Statement on access of NGO’s to places of detention

The Civic Solidarity Platform is launching an international advocacy campaign to ensure the development of international standards for independent NGO monitoring of places of detention.

While in past years we have been pleased to observe the establishment of National Preventive Mechanisms (NPM) in a growing number of countries in the OSCE area, an alarming number of NPM are either not truly independent or their establishment helped close the space for independent NGO monitoring.  At the same time torture and ill-treatment remains a major problem in most countries of the region despite ongoing efforts by civil society, national governments and international organizations to combat it. 

NGO monitoring of places of detention is an important safeguard against torture. Article 6 of the UN Declaration on Human Rights Defenders provides for the right to know, seek, obtain and hold information about all human rights and fundamental freedoms. NGOs can only fulfil their mandate to monitor human rights in places of detention if they are given access to them and the possibility to conduct meaningful research.In most countries of the region, it is impossible or very problematic to obtain reliable data from governmental sources on the extent of torture and ill-treatment, as well as on other human rights violations, in places of detention and NGOs continue to be an important source of information for the public and the media on violations of conditions of detention or ill-treatment of detainees. However, the extent of independent civil society access is left to individual governments’ discretion and often restricted by legal provisions or in practice, while in some countries detention monitors and detainees have to face retribution for their activities in combatting torture and ill-treatment.  Despite the impressive body of international norms related to the prevention of torture, prison conditions and pre-trial detention, there are no binding international standards for access of NGOs to places of detention.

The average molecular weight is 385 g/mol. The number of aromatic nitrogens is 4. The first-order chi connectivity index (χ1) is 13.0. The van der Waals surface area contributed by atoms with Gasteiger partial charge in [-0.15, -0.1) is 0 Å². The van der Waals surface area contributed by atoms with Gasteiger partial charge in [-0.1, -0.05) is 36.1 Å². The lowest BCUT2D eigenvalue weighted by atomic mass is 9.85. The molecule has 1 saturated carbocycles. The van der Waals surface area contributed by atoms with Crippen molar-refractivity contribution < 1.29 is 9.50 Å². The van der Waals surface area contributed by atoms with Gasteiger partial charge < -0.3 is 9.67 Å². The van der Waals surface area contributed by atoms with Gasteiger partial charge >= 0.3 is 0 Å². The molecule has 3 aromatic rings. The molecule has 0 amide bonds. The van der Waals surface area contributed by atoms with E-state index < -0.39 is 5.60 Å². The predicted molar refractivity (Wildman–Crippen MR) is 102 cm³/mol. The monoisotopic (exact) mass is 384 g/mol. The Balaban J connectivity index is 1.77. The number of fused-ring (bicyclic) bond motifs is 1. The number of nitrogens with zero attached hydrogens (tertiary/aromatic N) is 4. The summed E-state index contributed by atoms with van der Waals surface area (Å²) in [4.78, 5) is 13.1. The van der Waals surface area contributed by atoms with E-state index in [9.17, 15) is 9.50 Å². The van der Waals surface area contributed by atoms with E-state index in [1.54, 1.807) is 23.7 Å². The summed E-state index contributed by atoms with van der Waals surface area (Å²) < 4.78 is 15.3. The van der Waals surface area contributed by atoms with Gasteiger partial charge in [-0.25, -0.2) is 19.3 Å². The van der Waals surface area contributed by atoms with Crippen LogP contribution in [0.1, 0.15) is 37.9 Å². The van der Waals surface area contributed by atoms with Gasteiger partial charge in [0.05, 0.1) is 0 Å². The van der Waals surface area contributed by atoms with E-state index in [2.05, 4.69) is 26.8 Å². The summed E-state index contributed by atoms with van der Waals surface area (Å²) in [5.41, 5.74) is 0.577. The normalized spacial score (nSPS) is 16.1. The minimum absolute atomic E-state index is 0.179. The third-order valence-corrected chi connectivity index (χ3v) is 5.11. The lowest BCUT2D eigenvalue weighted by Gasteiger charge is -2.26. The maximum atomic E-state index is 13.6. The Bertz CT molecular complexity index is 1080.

NGO monitoring work in places of detention is indispensable for the proper work of all international human rights monitoring bodies. No meaningful review of states’ human rights record is possible without NGO input. Despite the fact that some international organisations, such as the UN Committee against Torture, the Organisation for Security and Cooperation in Europe and the African Commission on Human and People’s Rights have encouraged states to allow access to NGOs to their places of detention for the purposes of human rights monitoring, many have failed to do so.

In the course of their monitoring work, human rights NGOs offer indispensable services to detainees, including legal aid to victims of human rights violations. Many indigent detainees have no other way to access these services if NGOs are not given access to places of detention. Experience over the past years shows that governmental resistance to NGO access to these institutions goes hand in hand with unwillingness to base the governance of closed institutions on the principles of transparency and the rule of law.  

The Civic Solidarity Platform’s members and partners will work to reform the international legal framework to address this gap and to simultaneously promote the development of standards and guidelines on NGO monitoring within the framework of national and international monitoring mechanisms. In particular, we will work with the Council of Europe, the UN, the OSCE and other international organisations to encourage additional commitments in standard-setting. We expect these bodies to play a more active role in further encouraging states parties to create regulations governing human rights NGOs’ access to places of detention.